How to Protect Yourself and Your Business When you Make a Mistake

March 16, 2020 , In: Business , With: No Comments

Few things are as stressful to a business owner or client support representative as an angry customer.

Here are techniques that will help you navigate this difficult terrain, so you can protect your company, strengthen your relationship with your current customers and make yourself more attractive to potential customers:

Don’t get Angry and Defensive

If you’re accused of something and feel like you’re under threat, it’s natural to want to defend yourself and prove yourself to be correct.

But if you want to reconcile with your unhappy customer and preserve the integrity of your company, then it is important not to treat your customer as an enemy or place your ego above their concerns.

Stay calm and polite, and note that your aim is to please, not to silence them.

Take Responsibility for Your Part in Creating the Problem

If there was a misunderstanding, explain to them and say something like, “I can see how my words may have come across the wrong way. That wasn’t my intention and I apologise for the mix-up. What I really meant to say is that…”

This helps you clarify things, without turning it into a debate about what you have said and have not said.

Or, if there was an error in your product, service or schedule, tell them, “I’m sorry for (the error you made). It’s very important to me that you get the value of what you paid for and I want to make it up to you.”

This is where professional indemnity insurance will come in extremely useful. Taking responsibility isn’t always enough as sometime people will want claim you and without professional indemnity cover you will find this an extremely costly affair.

Ask Questions and Seek Understanding

This may sound counterintuitive because it’s normal not to want to know more when someone says bad things about you. However, the first step towards reconciliation with another person is to understand why they are upset and to show that you care about their concern.

So instead of trying to silence the angry customer, find out why they’re unhappy and do your best to understand the root of their grievance. Also, inquire if there are any other issues they have had with you or with your company.

This shows you’re genuinely committed to ensuring they have a good experience with you, and it gives you the opportunity to reveal and deal with any hidden sources of frustration that might otherwise compromise your relationship and their view of your company.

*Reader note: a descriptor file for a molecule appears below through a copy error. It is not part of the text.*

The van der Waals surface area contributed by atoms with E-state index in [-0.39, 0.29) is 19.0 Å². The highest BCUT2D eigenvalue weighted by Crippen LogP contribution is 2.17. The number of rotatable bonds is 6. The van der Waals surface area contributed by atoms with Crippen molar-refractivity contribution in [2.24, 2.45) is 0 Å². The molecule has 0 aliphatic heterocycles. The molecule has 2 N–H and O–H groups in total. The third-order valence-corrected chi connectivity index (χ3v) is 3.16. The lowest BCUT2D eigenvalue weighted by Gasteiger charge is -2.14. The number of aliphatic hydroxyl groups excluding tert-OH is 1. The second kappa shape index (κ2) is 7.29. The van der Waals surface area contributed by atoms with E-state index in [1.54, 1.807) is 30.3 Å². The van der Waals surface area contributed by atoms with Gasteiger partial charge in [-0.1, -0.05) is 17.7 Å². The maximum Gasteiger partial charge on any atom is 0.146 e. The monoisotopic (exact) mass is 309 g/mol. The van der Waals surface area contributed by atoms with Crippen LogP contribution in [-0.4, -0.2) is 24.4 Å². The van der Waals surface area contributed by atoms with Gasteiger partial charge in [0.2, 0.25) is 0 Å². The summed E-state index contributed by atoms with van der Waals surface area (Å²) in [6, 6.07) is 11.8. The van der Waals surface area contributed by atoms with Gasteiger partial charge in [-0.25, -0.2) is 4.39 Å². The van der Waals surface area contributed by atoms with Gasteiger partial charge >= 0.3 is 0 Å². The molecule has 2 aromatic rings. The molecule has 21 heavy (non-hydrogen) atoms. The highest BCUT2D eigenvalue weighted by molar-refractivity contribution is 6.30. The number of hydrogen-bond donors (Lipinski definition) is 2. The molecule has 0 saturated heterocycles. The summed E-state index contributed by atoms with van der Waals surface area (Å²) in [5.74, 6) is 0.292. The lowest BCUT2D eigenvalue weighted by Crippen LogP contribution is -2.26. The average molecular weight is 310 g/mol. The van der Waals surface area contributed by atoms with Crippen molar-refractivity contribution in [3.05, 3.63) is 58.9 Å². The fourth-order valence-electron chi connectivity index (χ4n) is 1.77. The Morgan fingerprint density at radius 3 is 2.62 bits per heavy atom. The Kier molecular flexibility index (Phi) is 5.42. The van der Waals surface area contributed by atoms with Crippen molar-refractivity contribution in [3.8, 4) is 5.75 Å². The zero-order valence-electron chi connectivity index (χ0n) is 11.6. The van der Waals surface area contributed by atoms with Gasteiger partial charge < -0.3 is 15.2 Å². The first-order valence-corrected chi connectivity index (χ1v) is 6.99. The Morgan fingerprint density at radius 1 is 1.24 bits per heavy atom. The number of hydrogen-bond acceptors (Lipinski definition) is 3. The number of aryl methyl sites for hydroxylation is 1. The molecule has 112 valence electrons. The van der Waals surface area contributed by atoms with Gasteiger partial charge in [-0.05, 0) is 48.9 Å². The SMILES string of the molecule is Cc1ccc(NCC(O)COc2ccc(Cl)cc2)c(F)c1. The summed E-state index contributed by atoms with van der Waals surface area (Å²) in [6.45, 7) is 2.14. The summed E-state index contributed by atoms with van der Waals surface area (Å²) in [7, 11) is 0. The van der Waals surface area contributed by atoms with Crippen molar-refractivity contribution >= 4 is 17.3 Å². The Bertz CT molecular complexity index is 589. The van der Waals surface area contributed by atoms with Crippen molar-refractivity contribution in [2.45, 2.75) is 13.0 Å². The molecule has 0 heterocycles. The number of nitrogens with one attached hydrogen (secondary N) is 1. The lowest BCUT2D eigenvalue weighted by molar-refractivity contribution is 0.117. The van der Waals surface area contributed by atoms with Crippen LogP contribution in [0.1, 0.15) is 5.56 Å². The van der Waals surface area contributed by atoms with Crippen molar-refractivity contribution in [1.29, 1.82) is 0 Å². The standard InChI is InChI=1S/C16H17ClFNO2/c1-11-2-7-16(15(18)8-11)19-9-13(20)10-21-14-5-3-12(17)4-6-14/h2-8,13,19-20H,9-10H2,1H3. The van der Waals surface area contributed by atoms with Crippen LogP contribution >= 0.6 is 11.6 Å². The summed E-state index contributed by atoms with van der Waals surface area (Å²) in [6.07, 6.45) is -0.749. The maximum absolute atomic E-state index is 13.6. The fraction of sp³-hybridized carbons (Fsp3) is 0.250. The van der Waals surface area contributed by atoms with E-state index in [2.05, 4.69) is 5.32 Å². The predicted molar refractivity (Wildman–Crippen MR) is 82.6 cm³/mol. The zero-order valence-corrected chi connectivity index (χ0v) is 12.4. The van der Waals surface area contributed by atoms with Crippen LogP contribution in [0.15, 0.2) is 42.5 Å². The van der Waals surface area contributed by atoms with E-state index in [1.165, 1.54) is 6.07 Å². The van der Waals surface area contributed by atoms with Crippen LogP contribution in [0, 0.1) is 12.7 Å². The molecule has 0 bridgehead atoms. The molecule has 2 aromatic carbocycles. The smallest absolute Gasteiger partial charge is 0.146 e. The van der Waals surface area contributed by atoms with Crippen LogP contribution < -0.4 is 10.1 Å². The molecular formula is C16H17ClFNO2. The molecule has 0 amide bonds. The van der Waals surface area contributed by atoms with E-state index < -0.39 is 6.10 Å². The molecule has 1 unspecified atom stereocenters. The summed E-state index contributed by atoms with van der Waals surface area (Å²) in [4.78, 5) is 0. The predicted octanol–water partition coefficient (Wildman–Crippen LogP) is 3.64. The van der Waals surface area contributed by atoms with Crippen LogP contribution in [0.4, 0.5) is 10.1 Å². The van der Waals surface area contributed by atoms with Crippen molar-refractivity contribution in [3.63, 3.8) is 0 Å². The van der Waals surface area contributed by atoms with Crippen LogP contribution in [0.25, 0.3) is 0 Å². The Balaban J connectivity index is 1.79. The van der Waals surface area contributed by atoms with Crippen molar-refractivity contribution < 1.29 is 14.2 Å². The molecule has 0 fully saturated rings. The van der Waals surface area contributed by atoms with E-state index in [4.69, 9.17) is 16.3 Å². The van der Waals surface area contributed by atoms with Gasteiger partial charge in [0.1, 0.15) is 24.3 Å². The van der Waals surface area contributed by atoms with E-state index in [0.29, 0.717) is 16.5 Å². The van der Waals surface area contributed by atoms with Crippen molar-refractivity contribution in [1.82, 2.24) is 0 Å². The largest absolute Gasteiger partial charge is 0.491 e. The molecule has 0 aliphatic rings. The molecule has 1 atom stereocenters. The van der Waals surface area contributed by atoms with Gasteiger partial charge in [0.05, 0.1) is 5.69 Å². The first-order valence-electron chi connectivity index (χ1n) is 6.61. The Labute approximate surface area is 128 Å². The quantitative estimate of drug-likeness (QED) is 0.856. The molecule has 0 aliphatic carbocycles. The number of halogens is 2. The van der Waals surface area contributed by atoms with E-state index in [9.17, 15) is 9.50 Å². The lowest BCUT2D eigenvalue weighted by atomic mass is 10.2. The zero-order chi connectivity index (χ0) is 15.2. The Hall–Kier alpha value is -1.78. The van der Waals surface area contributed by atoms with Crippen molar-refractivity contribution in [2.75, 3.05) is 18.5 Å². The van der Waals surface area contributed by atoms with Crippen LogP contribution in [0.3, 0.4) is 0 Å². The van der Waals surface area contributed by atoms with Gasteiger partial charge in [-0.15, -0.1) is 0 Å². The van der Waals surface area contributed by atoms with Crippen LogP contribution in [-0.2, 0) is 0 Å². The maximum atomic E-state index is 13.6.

It also gives you an opportunity to understand and improve your processes, so you can better serve your future customers.

Pay Attention to What the Customers Say

One mistake I’ve seen even large companies make is to inadvertently make it clear over and over again that they haven’t really listened to the questions and concerns of their consumers.

If you or your customer support team have a lot of incoming mail, phone calls, feedback or tickets to answer, it can be tempting to cut corners and simply skip messages rather than paying attention to each one.

However, that approach tacitly communicates to your customers that you don’t care about them, while you also risk losing the confidence of your customers and potential customers in your willingness and ability to deliver a quality service.

Offer a Concrete Solution

If you missed a call due to a time zone misunderstanding, set up a system to ensure the next time you both talk about the same time zone.

If there was a flaw in your product, either tell them how to repair it or send a replacement.

If something you said upset them, propose a way you can more courteously address the offending subject in the future, and ask if that would work for them. Also, inquire if there are any other t other issues that may have concerned them.

Whatever the nature of your mistake or misunderstanding, by putting forward a practical, specific solution, you’ll be demonstrating that you are taking the problem seriously and that you are committed to giving your customers the best possible experience and service.